Monday, January 30, 2017

Freedom of Navigation, by Val Nolan

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(Military SF) The narrator flies for the Martian government, but a routine operation turns into a fight with the Belt Republic and his own equipment. (8,797 words; Time: 29m)

Rating: ★★★☆☆ Average

"Freedom of Navigation," by (edited by Andy Cox), appeared in issue 268, published on by .

Mini-Review (click to view--possible spoilers)

Pro: He does escape, in a way, and he's united with Red, which is the only person he really seems to have any feelings for. From the name "Martian Co-prosperity sphere," we assume that the Martian government is totalitarian (see Greater East Asia Co-Prosperity Sphere), so escaping from it is a good thing. We're also not surprised that the Centaurs are programmed to detect and punish treason.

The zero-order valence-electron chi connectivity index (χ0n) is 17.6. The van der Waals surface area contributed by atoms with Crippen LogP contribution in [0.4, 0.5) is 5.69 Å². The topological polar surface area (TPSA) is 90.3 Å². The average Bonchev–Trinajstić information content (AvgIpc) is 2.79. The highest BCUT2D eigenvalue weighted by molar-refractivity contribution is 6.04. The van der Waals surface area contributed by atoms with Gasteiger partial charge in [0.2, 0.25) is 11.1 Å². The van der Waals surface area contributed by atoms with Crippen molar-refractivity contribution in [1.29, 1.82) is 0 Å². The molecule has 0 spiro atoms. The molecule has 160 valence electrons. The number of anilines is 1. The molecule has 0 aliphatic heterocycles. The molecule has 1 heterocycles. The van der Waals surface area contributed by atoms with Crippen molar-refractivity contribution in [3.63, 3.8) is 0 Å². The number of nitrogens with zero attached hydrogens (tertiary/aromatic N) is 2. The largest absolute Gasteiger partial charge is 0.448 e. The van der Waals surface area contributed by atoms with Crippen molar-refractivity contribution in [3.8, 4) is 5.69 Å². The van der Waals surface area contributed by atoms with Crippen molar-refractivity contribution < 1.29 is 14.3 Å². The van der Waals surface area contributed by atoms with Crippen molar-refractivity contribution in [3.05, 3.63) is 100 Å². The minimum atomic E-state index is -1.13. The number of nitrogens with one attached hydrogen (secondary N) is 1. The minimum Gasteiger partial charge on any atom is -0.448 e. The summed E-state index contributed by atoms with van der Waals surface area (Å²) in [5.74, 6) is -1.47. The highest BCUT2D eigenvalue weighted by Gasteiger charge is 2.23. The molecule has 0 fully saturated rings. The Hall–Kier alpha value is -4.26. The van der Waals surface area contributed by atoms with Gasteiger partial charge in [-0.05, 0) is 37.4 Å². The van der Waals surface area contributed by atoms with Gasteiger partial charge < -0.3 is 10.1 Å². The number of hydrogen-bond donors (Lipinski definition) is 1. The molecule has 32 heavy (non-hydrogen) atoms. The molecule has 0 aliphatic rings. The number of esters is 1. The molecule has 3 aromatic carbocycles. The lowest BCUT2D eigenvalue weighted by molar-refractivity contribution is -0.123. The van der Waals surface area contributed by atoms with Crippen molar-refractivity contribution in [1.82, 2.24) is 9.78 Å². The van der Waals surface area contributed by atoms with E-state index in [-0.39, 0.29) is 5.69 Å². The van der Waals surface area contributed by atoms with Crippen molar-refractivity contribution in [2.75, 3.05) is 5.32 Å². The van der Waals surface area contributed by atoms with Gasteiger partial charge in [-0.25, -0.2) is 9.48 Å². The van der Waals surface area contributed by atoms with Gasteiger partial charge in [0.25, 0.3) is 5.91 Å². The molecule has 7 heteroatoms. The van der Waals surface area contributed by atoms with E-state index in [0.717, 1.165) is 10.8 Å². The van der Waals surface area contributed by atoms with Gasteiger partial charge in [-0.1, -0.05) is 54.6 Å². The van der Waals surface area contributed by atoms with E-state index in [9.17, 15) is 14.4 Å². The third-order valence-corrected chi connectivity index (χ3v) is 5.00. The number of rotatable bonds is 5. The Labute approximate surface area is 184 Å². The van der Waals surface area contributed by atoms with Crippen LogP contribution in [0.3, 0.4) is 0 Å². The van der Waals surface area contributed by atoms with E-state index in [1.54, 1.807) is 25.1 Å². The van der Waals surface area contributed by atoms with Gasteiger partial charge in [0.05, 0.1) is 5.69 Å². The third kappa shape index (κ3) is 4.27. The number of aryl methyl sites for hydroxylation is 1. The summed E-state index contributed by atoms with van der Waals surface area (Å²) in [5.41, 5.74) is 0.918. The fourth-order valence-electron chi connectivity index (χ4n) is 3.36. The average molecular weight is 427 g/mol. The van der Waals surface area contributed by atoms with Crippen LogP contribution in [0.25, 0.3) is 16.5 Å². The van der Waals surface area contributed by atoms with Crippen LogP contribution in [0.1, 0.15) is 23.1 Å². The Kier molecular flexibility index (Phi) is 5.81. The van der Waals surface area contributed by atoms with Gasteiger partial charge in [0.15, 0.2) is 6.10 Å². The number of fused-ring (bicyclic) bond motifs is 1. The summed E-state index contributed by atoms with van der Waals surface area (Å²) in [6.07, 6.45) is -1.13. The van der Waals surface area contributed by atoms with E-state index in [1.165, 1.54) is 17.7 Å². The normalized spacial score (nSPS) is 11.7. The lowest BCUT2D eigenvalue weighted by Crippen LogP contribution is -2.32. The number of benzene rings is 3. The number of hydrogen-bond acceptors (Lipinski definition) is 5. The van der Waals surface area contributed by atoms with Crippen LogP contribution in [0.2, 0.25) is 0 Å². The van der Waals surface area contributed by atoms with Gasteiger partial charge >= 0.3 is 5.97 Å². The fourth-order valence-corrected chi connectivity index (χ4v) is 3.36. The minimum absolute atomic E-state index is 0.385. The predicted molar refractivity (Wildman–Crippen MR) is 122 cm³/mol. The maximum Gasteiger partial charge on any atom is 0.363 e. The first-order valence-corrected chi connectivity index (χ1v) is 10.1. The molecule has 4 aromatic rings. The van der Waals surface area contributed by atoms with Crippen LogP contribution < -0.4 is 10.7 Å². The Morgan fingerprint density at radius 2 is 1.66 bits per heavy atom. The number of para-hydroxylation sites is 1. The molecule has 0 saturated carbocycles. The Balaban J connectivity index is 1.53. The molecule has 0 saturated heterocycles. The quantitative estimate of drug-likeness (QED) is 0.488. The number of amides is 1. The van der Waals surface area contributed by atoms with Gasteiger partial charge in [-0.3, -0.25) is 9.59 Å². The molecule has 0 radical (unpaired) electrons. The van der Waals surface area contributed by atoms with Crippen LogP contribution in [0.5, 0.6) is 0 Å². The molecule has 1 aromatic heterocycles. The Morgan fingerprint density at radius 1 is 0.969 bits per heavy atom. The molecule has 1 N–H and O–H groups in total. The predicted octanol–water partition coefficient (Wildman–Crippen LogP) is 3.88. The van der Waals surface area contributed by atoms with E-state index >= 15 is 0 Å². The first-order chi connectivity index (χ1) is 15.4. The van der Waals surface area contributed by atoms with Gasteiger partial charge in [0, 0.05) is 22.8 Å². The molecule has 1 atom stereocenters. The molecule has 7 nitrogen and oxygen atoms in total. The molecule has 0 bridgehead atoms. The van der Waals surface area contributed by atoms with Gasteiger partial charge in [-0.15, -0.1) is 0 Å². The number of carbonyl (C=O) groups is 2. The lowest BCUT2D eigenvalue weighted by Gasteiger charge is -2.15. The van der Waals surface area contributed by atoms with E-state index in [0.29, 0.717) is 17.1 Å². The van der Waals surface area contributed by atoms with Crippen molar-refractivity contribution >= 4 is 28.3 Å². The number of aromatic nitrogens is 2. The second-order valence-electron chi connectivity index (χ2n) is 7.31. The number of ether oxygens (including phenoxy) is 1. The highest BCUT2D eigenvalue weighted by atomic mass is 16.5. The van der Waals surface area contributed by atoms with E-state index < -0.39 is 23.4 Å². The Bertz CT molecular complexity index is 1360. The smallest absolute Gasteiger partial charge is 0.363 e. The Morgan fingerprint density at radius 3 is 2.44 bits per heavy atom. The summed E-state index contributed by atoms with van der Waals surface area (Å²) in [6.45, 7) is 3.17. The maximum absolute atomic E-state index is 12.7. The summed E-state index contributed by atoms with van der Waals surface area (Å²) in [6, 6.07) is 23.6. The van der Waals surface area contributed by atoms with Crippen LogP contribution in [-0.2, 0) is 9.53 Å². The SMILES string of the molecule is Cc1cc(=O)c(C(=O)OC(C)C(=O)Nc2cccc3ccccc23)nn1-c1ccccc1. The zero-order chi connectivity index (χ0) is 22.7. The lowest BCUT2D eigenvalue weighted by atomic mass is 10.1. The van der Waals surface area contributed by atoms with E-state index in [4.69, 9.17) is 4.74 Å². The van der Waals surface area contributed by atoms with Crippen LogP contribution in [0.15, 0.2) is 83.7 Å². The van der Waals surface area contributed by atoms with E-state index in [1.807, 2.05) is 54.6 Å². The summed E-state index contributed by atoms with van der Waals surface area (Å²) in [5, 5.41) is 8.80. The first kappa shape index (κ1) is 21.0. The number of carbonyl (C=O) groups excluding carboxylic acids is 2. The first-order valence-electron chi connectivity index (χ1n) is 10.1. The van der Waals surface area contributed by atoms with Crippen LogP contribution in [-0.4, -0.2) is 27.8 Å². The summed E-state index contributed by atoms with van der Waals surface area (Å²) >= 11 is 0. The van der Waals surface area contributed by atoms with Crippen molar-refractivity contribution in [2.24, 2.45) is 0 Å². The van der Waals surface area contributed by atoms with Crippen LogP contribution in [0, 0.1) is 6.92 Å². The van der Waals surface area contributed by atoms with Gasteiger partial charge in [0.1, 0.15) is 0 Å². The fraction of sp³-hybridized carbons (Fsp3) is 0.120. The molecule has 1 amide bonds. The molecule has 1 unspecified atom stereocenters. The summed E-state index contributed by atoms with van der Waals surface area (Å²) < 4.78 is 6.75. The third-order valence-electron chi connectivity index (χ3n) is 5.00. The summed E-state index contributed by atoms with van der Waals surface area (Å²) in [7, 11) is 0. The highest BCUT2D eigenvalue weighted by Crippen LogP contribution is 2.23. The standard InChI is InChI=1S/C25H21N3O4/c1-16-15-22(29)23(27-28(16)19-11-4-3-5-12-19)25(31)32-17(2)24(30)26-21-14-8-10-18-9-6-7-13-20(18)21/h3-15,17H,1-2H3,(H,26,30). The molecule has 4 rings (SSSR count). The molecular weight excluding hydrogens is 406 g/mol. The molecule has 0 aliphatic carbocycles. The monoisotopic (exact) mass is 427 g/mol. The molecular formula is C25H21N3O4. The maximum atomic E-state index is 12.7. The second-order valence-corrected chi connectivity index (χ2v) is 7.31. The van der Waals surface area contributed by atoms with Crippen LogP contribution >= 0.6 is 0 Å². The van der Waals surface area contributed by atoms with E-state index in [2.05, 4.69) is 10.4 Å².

The story has plenty of tension and plenty of excitement.

Con: The science is pretty bad. Gravity on an asteroid would be so low that an injured leg would hardly be noticed. Falling down would take a long time and not hurt. There's not enough hydrogen in space to refuel a ship, and uploading a mind to the AI by accident is awfully hard to believe. Also, references to things like "interplanetary airspace" are just jarring.

Other Reviews: Search Web, Browse Review Sites (Issue 268)
Val Nolan Info: Interviews, Websites, ISFDB

2 comments (may contain spoilers):

  1. Although it maybe lacks ambition to do anything more, this was fun and exciting MilSF.

    1. The bad science did me in. There was just too much of it for me to really enjoy the story. And the ending was annoying.